Crafting the perfect email for a bulk list of subscribers can be a tedious task. As a marketer, you always want to do everything in your power so that your emails won’t bounce.
Still, though, email bounce backs are bound to happen from time to time. The real issue occurs when this becomes a common occurrence. When bounce-back rates are high, email marketing metrics are negatively impacted. This can be frustrating and draining.
Getting to the Bottom of Bounce Back
Before we address troubleshooting, impact, and ways to prevent bounce backs, let’s review the basics of email bouncing.
What is a bounce-back email?
An email bounce back is an automated message sent from the service provider to inform the sender that the message cannot be successfully delivered to the intended recipient. How to spot one? Well, if you’ve ever received a reply within seconds of hitting “send”, there’s a good chance that the email you sent has bounced back and triggered an automated response.
Why do emails bounce back?
There are a variety of permanent and temporary reasons that lead to emails bouncing. Some of these include:
Full Inbox – When a recipient has a full inbox, the server may not allow an email to come through.
Large Message – When the content within the message, including the file attachment, exceeds a given limit, the content may be too heavy to be pushed through.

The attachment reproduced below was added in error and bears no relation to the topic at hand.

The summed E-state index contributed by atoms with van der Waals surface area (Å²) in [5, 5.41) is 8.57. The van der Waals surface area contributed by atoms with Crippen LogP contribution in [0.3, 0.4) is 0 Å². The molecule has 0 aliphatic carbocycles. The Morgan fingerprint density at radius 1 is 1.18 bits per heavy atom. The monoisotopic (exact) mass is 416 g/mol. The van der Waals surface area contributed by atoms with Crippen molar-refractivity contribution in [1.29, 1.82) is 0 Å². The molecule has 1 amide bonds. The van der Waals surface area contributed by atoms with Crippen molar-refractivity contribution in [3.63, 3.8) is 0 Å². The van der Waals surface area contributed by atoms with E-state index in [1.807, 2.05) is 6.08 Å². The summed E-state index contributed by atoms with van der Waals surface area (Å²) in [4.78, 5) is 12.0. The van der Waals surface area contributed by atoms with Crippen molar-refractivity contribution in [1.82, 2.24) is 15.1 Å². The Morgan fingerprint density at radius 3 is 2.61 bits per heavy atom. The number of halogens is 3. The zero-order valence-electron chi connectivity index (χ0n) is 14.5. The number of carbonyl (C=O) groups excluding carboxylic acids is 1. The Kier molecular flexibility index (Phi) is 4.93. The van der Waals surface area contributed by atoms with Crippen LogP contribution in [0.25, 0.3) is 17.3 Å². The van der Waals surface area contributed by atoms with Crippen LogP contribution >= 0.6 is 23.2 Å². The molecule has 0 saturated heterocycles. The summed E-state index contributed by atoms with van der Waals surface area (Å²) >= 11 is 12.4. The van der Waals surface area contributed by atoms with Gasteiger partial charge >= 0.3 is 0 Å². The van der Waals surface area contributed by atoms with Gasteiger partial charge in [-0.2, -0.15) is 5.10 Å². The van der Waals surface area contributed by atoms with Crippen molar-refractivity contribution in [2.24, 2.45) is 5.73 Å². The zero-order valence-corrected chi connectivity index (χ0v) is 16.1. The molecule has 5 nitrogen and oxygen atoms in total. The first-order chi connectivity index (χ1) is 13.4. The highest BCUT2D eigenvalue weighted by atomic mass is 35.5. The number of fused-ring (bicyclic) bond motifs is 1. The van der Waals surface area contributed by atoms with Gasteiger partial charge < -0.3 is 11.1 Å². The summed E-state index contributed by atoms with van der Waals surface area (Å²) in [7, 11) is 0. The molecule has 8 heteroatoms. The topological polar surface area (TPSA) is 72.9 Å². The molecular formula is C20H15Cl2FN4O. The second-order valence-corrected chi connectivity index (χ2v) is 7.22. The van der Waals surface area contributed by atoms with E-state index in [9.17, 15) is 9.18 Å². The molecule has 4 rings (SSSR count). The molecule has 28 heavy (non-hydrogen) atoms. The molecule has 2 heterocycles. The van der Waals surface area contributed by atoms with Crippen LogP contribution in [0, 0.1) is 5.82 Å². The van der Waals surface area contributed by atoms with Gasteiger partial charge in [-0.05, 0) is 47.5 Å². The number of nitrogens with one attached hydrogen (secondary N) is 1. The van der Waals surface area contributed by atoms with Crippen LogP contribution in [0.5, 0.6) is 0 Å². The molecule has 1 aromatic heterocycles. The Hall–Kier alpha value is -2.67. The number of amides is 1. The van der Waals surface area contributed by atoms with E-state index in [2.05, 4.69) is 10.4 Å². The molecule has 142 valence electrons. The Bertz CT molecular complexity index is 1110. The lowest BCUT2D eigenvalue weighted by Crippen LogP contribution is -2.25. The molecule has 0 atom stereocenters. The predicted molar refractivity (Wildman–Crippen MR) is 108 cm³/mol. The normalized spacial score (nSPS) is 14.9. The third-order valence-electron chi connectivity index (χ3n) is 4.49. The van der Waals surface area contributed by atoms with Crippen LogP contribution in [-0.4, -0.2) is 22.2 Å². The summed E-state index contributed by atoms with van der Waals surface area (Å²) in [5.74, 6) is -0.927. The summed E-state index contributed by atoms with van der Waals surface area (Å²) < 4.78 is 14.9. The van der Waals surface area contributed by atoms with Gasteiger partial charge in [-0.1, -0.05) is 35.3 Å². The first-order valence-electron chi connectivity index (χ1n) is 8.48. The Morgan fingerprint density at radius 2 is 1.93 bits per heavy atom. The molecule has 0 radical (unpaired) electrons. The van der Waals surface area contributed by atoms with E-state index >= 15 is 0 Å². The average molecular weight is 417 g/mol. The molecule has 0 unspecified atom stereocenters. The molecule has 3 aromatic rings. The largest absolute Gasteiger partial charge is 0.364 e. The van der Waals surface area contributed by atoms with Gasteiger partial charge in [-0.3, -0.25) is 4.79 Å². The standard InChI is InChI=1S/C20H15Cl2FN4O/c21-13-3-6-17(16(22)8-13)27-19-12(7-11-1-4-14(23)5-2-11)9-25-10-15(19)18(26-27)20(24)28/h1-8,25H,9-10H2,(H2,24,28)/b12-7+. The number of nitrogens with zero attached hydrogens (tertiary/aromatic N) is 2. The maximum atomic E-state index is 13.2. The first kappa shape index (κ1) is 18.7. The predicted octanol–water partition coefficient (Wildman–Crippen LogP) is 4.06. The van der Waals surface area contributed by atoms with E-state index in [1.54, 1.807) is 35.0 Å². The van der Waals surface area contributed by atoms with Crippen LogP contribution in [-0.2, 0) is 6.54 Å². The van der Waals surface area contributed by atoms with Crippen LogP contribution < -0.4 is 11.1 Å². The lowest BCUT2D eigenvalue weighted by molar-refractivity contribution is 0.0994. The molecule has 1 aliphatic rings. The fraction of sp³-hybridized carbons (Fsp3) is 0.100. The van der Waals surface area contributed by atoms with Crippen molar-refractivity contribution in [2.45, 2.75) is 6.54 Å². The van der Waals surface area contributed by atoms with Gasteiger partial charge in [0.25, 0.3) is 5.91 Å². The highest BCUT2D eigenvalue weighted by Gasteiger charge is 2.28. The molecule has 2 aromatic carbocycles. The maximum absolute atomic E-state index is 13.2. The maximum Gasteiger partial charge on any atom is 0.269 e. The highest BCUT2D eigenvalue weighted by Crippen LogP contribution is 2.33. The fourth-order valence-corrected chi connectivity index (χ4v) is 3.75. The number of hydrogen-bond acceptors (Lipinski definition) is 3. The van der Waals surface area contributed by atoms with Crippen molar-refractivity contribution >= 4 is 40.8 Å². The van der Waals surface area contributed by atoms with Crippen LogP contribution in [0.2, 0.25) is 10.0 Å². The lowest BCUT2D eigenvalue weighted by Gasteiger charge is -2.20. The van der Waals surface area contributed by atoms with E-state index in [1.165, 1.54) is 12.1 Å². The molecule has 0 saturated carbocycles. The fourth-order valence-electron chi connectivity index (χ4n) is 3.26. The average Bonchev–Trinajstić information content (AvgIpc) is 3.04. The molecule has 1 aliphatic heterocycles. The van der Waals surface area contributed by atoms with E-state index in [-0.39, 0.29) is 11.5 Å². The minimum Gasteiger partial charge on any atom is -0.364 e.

Email Blocked – If you’re the sender and have been blocked by a recipient, you’ll receive a bounce-back email indicating rejection.
Undeliverable Email – When a server or email address is no longer in service or is under maintenance, you’ll likely get a bounce back.
Attachment Detected – When a large attachment or an unusual origin or file name is sent out, the receiving server may consider it a virus or spam.
In marketing, bounces can place a damper on time and effort a business puts into generating performance. Emails that bounce back can affect metrics like engagement of recipients on the email list.
However, receiving the word “error” doesn’t mean that you’re automatically defeated. Here’s how to bounce back from an email bounce back.
Understanding Bounce Definitions
While you may have gotten an email back with the word “error,” it’s not a total loss. There are two definitions that every email marketer should be aware of.
A soft bounce is when a temporary issue has occurred. This includes situations like a full inbox, the server being down, or an email change. Typically, after a while, you can try again and send an email successfully.
A hard bounce is when an email automatically returns to the sender. This typically occurs when an email is no longer active, misspelled email, or when someone has blocked an email, this rejection will happen.
How to Reduce Email Bounce Rate
The email bounce rate is the percentage of emails that were categorized as undeliverable.
According to Campaign Monitor, a 2% or less bounce rate is an acceptable benchmark for an email campaign. While 2% is acceptable, this rate should be as low as possible. A low bounce rate means the message to the intended audience has at least been received, increasing the chance of interaction.
Calculate Your Email Bounce Rate